UCU members back strike action

Nearly two-thirds of University and College Union members voting in a ballot have backed strike action in a row over pay.

October 10, 2013

Sixty-two per cent of academics, and other university staff affiliated to the union, who were balloted backed a national walkout over a 1 per cent final pay offer, the union announced on 10 October. Turnout was 35 per cent.

Some 77 per cent voted for action short of a strike, which could include academics working only their set hours, the UCU said.

Union leaders are demanding an improved offer from universities, claiming four years of below-inflation pay rises have cut salaries by 13 per cent in real terms.

With university surpluses totalling more than £1 billion across the sector and vice-chancellors’ salaries continuing to increase, money is available for an improved pay deal, they say.

“The ball is now firmly in the employers’ court and we urge them to agree to meet us for urgent talks to resolve the dispute,” said Michael MacNeil, UCU head of higher education.

“Strike action is always a last resort, but we will be working closely with our sister trade unions to coordinate any plans.”

Details of industrial action have not yet been decided and the union’s higher education committee will meet on 11 October to discuss future plans.

A one-day walkout is likely to be followed by further disruptions unless employers and unions can reach an agreement.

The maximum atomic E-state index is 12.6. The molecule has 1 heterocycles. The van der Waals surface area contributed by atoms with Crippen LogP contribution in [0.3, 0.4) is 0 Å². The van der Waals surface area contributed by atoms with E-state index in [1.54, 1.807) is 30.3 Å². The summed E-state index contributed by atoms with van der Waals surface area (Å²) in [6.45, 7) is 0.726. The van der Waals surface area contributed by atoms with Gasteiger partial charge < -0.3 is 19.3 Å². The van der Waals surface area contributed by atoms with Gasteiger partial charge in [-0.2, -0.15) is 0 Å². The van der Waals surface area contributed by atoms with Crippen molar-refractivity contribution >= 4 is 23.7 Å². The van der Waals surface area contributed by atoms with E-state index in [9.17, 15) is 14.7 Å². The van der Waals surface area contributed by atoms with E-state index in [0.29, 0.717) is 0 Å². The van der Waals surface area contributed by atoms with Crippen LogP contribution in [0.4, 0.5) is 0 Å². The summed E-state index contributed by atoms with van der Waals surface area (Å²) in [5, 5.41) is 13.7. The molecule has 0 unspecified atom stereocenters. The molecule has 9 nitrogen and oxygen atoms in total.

“Without meaningful negotiations, aimed at addressing our members’ concerns, disruption in universities would seem inevitable,” added Mr MacNeil.

A Universities and Colleges Employers Association spokesman said its 1 per cent offer, which included joint work on the gender pay gap, casual contracts and flexible working arrangements, “remains on the table”.

“Ucea’s member higher education institutions tell us that the vast majority of their staff fully understand the reality of the challenging and uncertain environment for their institution and many are anxious to see the implementation of the award, rather than a prolonged dispute,” he added.

Higher education institutions will be interested to note UCU’s turnout figure, it added.

Unison, which represents academic-related staff, such as librarians, technicians and administrative staff, announced on 9 October that 54.4 per cent of its members in higher education backed strike action in a ballot over the summer.

The ballot result from the Unite trade union is expected on 14 October.


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Reader's comments (1)

A one day strike, and certainly, a work-to-rule action, will achieve nothing in terms of bringing employers to the table. In fact, it will only save them money, which they can put directly into management's pockets. How about taking bold action and striking indefinitely until an agreement is reached? That will result in pressure from customers (students) on management, resulting in prompt and fair negotiations.

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